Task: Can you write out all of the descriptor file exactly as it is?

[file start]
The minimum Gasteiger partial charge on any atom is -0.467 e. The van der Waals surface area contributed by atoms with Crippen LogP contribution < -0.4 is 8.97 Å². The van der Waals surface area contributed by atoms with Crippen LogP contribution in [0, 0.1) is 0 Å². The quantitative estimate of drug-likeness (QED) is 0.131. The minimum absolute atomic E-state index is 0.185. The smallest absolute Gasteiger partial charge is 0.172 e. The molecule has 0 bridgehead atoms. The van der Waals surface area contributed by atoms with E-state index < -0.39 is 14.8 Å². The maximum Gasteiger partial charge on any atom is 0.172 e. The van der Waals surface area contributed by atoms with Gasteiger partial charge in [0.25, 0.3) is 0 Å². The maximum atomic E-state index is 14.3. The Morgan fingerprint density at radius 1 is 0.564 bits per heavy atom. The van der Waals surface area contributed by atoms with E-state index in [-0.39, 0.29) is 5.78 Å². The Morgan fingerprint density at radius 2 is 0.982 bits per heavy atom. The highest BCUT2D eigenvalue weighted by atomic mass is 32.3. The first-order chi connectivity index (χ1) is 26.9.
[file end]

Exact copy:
The minimum Gasteiger partial charge on any atom is -0.467 e. The van der Waals surface area contributed by atoms with Crippen LogP contribution < -0.4 is 8.97 Å². The van der Waals surface area contributed by atoms with Crippen LogP contribution in [0, 0.1) is 0 Å². The quantitative estimate of drug-likeness (QED) is 0.131. The minimum absolute atomic E-state index is 0.185. The smallest absolute Gasteiger partial charge is 0.172 e. The molecule has 0 bridgehead atoms. The van der Waals surface area contributed by atoms with E-state index < -0.39 is 14.8 Å². The maximum Gasteiger partial charge on any atom is 0.172 e. The van der Waals surface area contributed by atoms with Gasteiger partial charge in [0.25, 0.3) is 0 Å². The maximum atomic E-state index is 14.3. The Morgan fingerprint density at radius 1 is 0.564 bits per heavy atom. The van der Waals surface area contributed by atoms with E-state index in [-0.39, 0.29) is 5.78 Å². The Morgan fingerprint density at radius 2 is 0.982 bits per heavy atom. The highest BCUT2D eigenvalue weighted by atomic mass is 32.3. The first-order chi connectivity index (χ1) is 26.9.